You'll hear a lot of stats and trends leading up to Sunday's Falcons-Saints matchup, but really the only thing that matters is what happened last. In the "what have you done for me lately" world of the NFL, your last game is what you are. In the case of Falcons-Saints, the recent memory is Week 13's 23-13 Falcons win.
In that game, the Falcons continued a run last season of playing some of their best games against some of the highest caliber of quarterback the league has to offer. They intercepted Saints quarterback Drew Brees five times and knocked away 12 more. Holding Brees to no touchdowns ended Brees' NFL record of 54 games straight with a touchdown pass.
A repeat performance like that against Brees and Sean Payton, the Saints' returning-from-suspension head coach, would make a statement in the season opener. The Falcons defense has done it once, so they know they can do it again. They also think they picked up some new things in the week preparing for that game along with what they left on the field.
"I think last year, that second game, we really figured out their philosophy as an offense and what they like to do, how they like to do it and out of what sets," Falcons safety Thomas DeCoud said. "I think we really picked up and took that knowledge to another level in that second game. If we can build on that, I think we'll have an even better performance."
What worked against Brees was a combination of things, but primarily they were able to capitalize on the mistakes Brees made. They even did it without a ton of sacks and that lesson is a good one for those that continue to disagree with the notion that sacks are the only type of statistical pressure that matters. Against Brees in that second game last season, the Falcons only sacked the QB once. More encouraging is the six hits they were able to put on Brees. There was pressure beyond that that didn't show up in the box score, but it was there and it created opportunities to make plays for the Falcons secondary, something they did in abundance, led by William Moore's two interceptions.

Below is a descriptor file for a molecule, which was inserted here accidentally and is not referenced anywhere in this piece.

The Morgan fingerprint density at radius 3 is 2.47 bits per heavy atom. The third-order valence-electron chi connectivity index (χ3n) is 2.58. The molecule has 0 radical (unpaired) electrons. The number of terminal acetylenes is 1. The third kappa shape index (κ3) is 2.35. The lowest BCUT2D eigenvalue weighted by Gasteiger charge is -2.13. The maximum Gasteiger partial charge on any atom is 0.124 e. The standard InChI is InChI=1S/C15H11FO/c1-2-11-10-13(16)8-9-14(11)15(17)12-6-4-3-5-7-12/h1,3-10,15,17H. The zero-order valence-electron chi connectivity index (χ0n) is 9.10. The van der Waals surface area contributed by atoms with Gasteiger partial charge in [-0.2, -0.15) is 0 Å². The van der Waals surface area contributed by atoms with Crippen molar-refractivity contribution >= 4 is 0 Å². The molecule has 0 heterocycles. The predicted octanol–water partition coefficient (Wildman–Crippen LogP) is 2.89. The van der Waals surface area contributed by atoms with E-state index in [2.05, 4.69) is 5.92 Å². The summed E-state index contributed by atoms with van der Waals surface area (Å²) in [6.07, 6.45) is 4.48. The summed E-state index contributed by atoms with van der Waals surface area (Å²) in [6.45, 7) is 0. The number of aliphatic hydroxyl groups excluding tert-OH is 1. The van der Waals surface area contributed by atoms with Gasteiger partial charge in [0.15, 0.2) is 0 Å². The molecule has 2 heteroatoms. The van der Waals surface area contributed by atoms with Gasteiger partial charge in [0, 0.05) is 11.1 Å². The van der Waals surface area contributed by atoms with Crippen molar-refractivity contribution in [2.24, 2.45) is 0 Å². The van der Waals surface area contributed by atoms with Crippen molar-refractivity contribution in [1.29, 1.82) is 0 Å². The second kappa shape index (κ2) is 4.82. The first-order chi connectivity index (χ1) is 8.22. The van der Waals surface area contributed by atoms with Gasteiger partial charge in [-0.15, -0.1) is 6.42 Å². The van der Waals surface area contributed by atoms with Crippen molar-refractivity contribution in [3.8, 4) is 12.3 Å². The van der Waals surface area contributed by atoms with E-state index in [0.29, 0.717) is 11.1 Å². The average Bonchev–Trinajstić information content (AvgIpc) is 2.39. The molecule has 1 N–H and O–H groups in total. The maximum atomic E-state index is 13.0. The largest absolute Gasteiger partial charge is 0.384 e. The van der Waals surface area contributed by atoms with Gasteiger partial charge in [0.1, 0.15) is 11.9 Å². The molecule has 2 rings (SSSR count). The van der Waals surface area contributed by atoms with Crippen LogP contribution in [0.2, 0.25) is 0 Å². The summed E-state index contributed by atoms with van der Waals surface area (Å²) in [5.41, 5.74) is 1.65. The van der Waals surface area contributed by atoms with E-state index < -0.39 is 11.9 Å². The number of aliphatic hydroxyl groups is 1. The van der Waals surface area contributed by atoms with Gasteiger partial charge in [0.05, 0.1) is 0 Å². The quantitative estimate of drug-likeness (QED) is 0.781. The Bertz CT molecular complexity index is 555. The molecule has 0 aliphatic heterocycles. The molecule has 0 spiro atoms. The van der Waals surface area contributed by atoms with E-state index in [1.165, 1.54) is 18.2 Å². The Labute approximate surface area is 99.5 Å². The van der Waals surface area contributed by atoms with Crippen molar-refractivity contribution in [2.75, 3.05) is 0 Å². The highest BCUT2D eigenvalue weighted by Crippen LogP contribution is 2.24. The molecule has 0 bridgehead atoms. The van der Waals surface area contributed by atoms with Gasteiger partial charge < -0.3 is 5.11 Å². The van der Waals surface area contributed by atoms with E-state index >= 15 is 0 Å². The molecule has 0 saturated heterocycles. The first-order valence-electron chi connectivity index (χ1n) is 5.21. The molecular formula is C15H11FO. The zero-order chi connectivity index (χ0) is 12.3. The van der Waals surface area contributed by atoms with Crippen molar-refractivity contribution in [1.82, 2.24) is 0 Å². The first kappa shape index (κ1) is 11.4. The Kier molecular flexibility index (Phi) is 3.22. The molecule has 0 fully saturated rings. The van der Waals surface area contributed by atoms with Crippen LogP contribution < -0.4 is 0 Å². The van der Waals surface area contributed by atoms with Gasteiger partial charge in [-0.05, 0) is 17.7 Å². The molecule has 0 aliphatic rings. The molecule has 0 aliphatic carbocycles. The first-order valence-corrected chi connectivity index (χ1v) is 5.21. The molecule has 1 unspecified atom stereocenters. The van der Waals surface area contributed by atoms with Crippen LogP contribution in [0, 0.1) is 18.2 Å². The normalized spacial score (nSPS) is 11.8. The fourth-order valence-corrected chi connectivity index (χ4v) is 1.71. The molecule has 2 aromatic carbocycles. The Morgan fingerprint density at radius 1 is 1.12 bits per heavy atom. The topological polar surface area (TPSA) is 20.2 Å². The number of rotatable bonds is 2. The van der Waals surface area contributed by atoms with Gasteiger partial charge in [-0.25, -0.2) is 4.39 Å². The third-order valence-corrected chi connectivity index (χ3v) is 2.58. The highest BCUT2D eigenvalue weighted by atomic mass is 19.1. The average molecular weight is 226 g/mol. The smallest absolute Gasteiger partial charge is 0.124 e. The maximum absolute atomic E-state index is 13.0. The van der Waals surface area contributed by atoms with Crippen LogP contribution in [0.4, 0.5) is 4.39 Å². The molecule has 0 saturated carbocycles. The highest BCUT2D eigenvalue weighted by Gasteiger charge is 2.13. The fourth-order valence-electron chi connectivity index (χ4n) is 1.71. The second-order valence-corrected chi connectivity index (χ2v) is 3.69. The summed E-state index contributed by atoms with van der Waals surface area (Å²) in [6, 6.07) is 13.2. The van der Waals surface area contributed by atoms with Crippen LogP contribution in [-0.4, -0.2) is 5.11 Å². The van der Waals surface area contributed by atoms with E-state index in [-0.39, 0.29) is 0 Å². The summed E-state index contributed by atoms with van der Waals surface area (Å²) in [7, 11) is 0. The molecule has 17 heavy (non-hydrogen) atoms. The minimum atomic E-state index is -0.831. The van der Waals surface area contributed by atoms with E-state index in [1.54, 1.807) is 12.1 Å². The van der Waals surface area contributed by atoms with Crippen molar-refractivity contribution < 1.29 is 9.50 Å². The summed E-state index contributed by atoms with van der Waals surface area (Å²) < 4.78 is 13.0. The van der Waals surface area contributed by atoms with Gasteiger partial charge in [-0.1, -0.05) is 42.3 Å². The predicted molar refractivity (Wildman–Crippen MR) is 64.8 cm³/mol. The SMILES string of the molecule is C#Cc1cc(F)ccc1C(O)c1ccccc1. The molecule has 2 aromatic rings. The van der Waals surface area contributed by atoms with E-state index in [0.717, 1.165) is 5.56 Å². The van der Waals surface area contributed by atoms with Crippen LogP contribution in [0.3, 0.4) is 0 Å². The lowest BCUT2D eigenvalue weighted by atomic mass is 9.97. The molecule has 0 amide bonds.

Moore said while the sacks weren't there, the pressure was and it got Brees moving, which started their pick party.
"It was one of those things where we got Drew out of the pocket," Moore said. "He's a great mobile QB and you can't take that from him, but that also limited his time to sit back in the pocket. He'll pick you apart if you let him sit back there. If he's on the move, you can jump some routes coming from the backside where he can't see you."
Atlanta's secondary played a great game of coverage against Brees that evening. DeCoud thought the coverage by the secondary was tight and they were able to make plays when they were presented. Although the sack totals weren't there, the Falcons defense applied the pressure, speeding up Brees' reads, forcing him into mistakes. Further, DeCoud admitted playing at home had the intensity of the players at a fever pitch and they know they'll need to bring a similar level of intensity this week, home or not.
Playing the Saints in the first game of the regular season creates interesting challenges. On the one hand the Falcons think they know the Saints relatively well because of the close history they share, but on the other hand the return of Payton and the lack of preseason game film make things a bit of an unknown. Much of the success for the Falcons in last year's game came in an intense week of film study for the defense, Moore said.
"Most of the things that worked last year came from film study as far as things that Drew does that we picked up," the safety said. "It's things we picked up from Drew and the receivers and things they did."
Of course the Saints will show and try some new things this week, but much of their past success has come from doing what works for them repeatedly. As DeCoud said Thursday, you don't become one of the most dangerous offenses by doing different things each week. That kind of knowledge could help the Falcons repeat their own most recent success against the Saints.